Basically, Roth says, the novel is screwed. Not even the Kindle can save the novel, because it has to compete against all those screens: first the movie screen, then the TV screen, and now the computer screen. Now all three of those are out there, and the book just doesn’t measure up.
Roth predicts that in 25 years the novel will have a “cultic” following, perhaps slightly larger than the group of people who now read Latin poetry. What do you think? Is he right? Or will the novel carry on as it has these last centuries?
It does occur to me that as recently as a century or two ago, the reading public for a novel was perhaps at what Roth might call a cultic level. Then came the Golden Age of Reading, from perhaps the late 1800s through, say, the 1930s. Now novel-reading is in an inevitable decline, soon to return to being the pastime of a small group of hobbyists?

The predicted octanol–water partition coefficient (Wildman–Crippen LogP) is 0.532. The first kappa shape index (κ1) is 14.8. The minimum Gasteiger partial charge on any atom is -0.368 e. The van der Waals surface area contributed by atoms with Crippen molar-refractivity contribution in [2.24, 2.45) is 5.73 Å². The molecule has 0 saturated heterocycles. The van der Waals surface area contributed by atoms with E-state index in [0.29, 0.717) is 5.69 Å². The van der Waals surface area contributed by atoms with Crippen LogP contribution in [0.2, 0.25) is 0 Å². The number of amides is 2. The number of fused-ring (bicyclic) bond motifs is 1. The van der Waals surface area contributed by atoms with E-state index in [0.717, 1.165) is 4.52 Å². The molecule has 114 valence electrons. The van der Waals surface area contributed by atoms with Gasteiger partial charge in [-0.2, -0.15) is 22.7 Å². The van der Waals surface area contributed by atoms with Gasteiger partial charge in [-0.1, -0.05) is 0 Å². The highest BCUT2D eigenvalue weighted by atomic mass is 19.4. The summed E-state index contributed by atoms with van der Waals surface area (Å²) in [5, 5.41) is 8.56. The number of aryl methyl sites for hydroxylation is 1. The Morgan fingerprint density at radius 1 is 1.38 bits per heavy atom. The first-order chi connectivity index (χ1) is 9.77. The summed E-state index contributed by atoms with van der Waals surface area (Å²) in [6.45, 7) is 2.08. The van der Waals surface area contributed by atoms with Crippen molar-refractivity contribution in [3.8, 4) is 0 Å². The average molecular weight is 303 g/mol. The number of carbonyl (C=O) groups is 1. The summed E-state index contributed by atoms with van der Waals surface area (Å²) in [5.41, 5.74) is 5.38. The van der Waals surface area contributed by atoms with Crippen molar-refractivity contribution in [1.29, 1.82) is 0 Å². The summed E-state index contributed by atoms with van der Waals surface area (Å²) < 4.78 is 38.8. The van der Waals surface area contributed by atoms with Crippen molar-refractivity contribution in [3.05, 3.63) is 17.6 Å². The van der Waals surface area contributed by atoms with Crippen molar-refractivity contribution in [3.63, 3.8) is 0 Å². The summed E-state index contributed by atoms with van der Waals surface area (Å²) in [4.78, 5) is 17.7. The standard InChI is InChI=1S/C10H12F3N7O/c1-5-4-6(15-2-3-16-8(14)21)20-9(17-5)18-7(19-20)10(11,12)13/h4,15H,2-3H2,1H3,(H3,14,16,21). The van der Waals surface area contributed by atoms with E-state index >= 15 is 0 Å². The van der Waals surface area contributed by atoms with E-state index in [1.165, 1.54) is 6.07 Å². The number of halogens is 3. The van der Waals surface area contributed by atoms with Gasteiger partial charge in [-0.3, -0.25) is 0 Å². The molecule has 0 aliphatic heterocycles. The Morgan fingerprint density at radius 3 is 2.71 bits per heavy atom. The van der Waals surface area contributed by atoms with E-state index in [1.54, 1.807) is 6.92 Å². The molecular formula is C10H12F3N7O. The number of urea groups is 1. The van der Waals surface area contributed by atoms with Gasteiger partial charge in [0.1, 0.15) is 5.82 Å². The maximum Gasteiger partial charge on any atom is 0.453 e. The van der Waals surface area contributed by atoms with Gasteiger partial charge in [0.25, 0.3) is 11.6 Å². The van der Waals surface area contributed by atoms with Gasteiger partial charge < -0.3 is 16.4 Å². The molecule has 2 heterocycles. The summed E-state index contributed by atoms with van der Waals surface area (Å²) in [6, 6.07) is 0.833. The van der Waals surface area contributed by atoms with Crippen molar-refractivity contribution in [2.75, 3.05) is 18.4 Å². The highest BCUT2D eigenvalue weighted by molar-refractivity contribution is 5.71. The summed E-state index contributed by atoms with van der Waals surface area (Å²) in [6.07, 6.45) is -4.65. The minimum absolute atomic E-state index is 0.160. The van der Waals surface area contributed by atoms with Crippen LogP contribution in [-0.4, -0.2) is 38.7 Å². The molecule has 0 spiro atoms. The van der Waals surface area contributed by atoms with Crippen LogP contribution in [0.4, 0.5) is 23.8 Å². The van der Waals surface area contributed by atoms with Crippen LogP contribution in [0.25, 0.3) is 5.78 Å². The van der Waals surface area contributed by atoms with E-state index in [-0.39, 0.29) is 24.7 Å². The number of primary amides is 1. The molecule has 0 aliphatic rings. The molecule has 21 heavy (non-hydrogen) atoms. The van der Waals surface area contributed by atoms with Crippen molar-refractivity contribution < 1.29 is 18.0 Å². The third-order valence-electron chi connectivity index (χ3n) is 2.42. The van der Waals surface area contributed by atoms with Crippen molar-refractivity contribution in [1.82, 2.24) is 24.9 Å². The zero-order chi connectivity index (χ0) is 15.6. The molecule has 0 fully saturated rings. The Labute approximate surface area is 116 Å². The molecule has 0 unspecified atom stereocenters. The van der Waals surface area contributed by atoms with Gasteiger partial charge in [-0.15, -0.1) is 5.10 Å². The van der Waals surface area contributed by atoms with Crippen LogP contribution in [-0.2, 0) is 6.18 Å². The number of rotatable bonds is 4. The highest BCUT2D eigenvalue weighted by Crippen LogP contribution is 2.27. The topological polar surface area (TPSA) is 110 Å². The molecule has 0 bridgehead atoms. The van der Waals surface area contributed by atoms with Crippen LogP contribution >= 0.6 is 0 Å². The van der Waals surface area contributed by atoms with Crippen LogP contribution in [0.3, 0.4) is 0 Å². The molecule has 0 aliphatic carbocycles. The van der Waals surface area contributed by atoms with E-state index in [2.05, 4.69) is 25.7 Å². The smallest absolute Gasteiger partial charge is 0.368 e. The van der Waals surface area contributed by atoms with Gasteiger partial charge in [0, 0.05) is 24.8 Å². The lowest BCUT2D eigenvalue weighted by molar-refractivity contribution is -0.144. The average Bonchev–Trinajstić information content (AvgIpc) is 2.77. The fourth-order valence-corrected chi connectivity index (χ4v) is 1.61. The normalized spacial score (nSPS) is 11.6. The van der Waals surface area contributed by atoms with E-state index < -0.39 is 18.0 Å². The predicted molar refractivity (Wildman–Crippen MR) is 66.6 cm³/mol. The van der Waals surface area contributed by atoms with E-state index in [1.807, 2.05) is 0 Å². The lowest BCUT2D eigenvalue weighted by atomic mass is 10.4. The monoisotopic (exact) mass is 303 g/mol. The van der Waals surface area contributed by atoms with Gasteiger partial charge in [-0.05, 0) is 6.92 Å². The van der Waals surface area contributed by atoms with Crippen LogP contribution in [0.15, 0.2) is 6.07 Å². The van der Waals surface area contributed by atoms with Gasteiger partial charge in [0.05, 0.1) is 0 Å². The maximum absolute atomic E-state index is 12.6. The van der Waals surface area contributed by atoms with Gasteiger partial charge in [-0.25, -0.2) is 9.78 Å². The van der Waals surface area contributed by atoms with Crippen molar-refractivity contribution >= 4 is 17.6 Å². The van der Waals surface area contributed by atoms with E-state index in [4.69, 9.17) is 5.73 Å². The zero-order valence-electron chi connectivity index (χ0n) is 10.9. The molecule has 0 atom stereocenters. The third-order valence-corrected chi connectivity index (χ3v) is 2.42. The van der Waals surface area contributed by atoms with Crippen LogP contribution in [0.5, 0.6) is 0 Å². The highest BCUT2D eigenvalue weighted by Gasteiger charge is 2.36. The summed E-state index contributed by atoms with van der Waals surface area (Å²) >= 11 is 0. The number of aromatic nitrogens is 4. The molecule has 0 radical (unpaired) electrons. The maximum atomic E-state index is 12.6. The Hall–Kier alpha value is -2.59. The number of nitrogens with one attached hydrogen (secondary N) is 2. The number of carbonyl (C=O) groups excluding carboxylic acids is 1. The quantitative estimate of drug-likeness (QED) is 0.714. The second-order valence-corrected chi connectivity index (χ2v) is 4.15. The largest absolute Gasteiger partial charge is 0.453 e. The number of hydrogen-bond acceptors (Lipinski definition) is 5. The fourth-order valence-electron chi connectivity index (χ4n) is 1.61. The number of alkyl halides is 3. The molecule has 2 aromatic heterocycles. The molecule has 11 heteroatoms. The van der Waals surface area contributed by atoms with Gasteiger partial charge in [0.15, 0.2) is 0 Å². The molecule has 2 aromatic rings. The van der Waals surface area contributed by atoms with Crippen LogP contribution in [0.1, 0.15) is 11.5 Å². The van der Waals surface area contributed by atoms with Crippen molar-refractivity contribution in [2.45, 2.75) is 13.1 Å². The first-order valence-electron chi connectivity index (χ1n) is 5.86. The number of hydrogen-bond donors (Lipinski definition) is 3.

But perhaps Roth is speaking only of the literary novel, which already could be said to have largely a cultic following, big prizes and splashy headlines aside. People line up for Dan Brown’s pulp, but how many will read Roth’s latest offering, The Humbling? And he is among the biggest names among contemporary literary novelists, if a grumpy one. What hope, then, for those as-yet unknown writers?
Have a look at the video, and then have your say in the comments.